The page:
3. Results

In hibernating males, Tb tracked soil temperature before soils froze but became constant (±0.2°C, within the resolution of the data logger) for up to 18 days during steady-state torpor when heat generation was required to prevent freezing (figure 1a). Following completion of their final torpor bout, when males become euthermic but remain sequestered in their burrows, males exhibited either an arrhythmic (six of seven) or ultradian (one of seven; τ = 5.67 h) Tb pattern (figure 1b). Robust and entrained Tb rhythms with a significant period of 24 h were established 10 to 27 days after males completed their final torpor bout, and these rhythms persisted throughout the active season in all individuals (figure 1c). In autumn, prior to initiating their first torpor bout of the hibernation season but while remaining in their burrows, three males exhibited low amplitude Tb rhythms for greater than or equal to 10 days. The period of these Tb rhythms during the first 10 days was 24.3 for two of the squirrels (i.e. not distinguishable from 24 h; one shown in figure 1d) and 24.6 (i.e. greater than 24 h) for the third ground squirrel. Similar to males, females exhibited constant Tb during steady-state torpor when soil temperature was substantially below freezing (figure 1e). Following their final torpor bout, all females rapidly developed a 24 h Tb rhythm that persisted throughout the active season (figure 1fh).

Figure 1.

Annual patterns of core Tb of a representative male and female arctic ground squirrel together with double-plotted actograms of when Tb remained at euthermic levels (each row represents two consecutive days). For actograms, the x-axis is the time of day (hour) and black bars indicate intervals when Tb was above the mean. Blocks indicated by a and e during heterothermy of hibernation are torpor intervals that are expanded in the insert indicated by the arrow; b indicates the prolonged interval of euthermic Tb that occurs in males after heterothermy ends but before they emerge from their burrows; f indicates the post-emergence interval in females; g and c are mid active season intervals; d indicates when this male remained in the burrow prior to first torpor; h is the pre-immergence interval in this female. Box graphs bd and fh show the F—periodograms for rhythms of Tb that correspond to 10 day intervals indicated on the actograms and Tb traces. Black lines indicate the strength of rhythms (Q); curved grey lines indicate 95% confidence limit.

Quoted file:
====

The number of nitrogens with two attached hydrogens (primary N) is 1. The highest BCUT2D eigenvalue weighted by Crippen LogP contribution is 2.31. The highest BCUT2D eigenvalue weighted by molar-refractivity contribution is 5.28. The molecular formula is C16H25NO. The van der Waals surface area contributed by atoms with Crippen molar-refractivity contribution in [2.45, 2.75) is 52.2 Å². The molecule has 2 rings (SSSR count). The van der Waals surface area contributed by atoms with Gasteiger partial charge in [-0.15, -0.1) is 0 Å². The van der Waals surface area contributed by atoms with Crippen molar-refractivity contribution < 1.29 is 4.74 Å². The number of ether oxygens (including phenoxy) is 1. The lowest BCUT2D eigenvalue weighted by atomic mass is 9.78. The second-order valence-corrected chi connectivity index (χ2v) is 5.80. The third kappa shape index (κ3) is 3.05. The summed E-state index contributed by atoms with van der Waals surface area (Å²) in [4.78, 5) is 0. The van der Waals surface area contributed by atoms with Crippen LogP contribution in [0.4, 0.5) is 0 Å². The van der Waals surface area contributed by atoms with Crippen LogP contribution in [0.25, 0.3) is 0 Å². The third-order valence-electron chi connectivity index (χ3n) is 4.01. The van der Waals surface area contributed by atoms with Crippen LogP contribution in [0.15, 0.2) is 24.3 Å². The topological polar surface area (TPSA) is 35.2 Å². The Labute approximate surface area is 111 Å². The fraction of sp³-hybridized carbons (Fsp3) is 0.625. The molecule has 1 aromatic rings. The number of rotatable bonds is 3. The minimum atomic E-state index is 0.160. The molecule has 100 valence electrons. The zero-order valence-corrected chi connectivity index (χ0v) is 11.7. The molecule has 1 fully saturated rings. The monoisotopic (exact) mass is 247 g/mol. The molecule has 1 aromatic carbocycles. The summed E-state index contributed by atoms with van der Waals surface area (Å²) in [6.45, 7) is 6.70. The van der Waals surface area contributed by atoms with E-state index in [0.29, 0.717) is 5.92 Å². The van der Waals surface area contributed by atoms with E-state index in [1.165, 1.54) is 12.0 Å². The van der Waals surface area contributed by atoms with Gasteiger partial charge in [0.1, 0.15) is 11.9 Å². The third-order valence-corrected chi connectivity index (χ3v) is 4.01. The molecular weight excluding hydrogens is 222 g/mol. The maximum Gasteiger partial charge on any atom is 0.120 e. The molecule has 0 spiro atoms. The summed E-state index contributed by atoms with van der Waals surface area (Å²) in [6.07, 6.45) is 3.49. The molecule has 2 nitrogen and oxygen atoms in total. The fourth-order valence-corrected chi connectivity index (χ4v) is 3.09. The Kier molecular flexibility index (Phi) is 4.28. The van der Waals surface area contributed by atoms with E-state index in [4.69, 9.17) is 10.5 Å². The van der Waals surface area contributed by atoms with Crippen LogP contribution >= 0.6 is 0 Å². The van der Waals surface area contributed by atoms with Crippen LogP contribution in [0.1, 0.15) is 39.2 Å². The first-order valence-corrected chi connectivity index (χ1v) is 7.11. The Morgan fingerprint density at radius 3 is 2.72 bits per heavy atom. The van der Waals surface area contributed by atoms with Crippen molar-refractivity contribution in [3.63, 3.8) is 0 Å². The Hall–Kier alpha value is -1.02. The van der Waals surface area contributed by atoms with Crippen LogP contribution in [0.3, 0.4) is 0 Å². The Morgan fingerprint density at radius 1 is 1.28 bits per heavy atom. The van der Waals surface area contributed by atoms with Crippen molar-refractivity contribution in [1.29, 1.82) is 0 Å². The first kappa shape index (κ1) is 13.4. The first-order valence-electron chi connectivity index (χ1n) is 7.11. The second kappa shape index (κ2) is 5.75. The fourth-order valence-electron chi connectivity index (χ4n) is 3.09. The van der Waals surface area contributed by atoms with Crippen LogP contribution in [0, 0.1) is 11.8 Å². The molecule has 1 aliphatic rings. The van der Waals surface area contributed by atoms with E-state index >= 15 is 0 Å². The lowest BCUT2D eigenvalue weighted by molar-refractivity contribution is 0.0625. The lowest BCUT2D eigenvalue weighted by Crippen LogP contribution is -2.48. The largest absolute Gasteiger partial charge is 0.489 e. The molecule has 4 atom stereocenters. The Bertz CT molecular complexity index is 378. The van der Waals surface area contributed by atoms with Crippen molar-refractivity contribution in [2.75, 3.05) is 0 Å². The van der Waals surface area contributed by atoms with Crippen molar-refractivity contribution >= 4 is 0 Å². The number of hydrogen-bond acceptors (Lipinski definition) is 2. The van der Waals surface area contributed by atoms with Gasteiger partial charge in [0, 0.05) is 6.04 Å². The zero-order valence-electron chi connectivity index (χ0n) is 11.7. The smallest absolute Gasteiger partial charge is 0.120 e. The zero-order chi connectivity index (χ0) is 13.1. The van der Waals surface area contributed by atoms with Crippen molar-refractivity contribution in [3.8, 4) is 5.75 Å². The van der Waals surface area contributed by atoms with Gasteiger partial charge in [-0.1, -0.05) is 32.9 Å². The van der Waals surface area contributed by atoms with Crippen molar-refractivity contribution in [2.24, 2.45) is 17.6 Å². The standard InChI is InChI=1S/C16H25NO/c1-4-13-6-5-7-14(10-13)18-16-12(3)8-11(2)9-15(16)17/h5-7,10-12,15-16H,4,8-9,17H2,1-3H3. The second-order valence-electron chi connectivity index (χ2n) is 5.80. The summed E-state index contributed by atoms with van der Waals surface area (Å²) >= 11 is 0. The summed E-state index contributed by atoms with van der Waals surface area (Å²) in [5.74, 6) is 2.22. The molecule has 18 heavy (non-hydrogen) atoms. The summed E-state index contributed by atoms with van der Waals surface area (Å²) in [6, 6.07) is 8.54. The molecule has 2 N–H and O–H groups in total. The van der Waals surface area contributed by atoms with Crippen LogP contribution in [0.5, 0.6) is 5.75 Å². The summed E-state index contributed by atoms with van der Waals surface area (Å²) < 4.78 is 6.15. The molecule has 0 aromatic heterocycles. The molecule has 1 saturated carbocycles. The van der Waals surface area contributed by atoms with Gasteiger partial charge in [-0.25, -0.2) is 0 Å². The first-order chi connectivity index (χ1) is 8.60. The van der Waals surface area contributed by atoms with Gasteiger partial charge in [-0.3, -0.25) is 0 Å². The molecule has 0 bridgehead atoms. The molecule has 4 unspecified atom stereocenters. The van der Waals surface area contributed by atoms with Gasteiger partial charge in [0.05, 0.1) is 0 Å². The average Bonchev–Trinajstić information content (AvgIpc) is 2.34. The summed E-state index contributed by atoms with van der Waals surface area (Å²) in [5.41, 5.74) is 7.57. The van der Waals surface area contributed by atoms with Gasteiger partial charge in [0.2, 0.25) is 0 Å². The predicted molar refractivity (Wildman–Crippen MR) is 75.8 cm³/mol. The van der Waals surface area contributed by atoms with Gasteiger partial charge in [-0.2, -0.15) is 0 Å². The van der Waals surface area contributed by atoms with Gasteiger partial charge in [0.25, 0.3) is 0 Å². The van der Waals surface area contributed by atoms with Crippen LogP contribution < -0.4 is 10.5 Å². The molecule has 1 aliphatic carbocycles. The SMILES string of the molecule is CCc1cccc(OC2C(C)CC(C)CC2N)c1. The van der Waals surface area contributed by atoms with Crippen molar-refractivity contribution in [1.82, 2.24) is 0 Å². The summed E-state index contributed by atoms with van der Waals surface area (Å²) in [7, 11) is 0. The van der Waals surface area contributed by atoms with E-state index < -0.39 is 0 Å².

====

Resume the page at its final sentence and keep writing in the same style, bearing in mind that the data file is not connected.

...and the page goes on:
4. Discussion

We show that 24 h rhythms in Tb of arctic ground squirrels persist throughout the summer indicating that this species can probably entrain its master circadian clock to some external cue other than the LD cycle. These results are consistent with limited data indicating that caged ground squirrels exposed to ambient conditions at high latitude are more active during mid-day [11]. The Tb rhythms may not be driven by a circadian oscillator but instead reflect a direct behavioural response to 24 h fluctuations in ambient thermal conditions (i.e. masking). However, this appears unlikely given: (i) free-living squirrels spend their inactive periods below-ground and are therefore isolated to a great extent from the daily flux in environmental conditions to which they would need to respond, (ii) the initial increase in Tb does not result directly from activity but is anticipatory, occurring prior to daily emergence [9], and (iii) at least one of three males displayed Tb rhythms with a period greater than 24 h during the below-ground euthermic period prior to initiating torpor in autumn, which suggests that rhythmicity in Tb was controlled by a free-running circadian oscillator.